If Labour councillors cannot find the courage, as the few rebel councillors in Southampton and Hull have done, to vote against this annihilation of local services, they must step aside or face a challenge from people who will - and that means trade unionists and anti-cuts campaigners standing as 'no cuts' candidates.
Action needed

The case for building a new mass workers' party that would actually oppose cuts is clear. The Trade Unionist and Socialist Coalition, involving the RMT transport union and other leading trade unionists, is an important step in that direction.

The best way to show the mass opposition to austerity is to support the call for a 24-hour general strike. There is no question the mood is there. See the workplace reports on page 4, largely unreported elsewhere.

In Scotland Unison delegates representing union members in local government, health, education, etc, unanimously supported a motion calling for a coordinated industrial action strategy, beginning with a one-day strike across Scotland and coordination with unions across the UK for a one-day strike.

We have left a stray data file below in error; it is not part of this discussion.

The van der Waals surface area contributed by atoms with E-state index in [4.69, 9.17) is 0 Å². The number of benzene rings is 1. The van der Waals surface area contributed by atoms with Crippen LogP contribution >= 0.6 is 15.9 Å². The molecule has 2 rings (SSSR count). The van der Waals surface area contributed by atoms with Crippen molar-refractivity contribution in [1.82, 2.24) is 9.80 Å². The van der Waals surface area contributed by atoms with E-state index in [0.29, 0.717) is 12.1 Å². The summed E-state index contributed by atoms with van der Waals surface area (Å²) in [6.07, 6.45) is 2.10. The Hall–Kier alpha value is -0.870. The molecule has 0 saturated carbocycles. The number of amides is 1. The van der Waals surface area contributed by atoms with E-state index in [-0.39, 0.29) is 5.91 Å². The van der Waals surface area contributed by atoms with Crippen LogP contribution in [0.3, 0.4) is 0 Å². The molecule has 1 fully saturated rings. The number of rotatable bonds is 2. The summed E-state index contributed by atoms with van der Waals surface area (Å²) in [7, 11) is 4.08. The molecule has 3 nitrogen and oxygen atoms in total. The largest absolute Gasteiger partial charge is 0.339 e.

The PCS union has announced a ballot for strike action in the New Year - that will provide the basis for other unions to join the action. Such action would terrify this posh-boy government - look at the measures they take to try to weaken the unions. Strike action would also massively build the confidence of working class people that we can defeat the Con-Dems.

Socialist alternative needed

With all this comes a questioning of what kind of a society we live in that sees children malnourished, pensioners dying in the cold, and hospitals closing - while there is no shortage of wealth. It's unsurprising that, with a comparable situation in the US, a Gallup poll has found 39% of Americans now have a "positive image" of socialism, 53% among Democrat voters.

The 30% vote for a Socialist Alternative (CWI) candidate in Seattle in November's US elections is further evidence of the search for an alternative to rotten capitalism - in the belly of the beast itself. The times are changing and this is not limited to the US.

In 2013, linked to making a 24-hour general strike our rallying call, the case for democratic socialism, based on planning to meet the needs of the '99%', the overwhelming majority, as an alternative to bankrupt, rotten capitalism must be made at every opportunity.

Solidarity with Bristol CWU postal workers in dispute against bullying and heavy workloads – No to all cuts & privatisation! Including Royal Mail!

Get the latest here;

Wednesday, 5 December 2012

Autumn Budget: CUTS DON'T WORK

Chancellor Osborne has had to admit the humiliating truth - his policies to revive the British economy aren't working.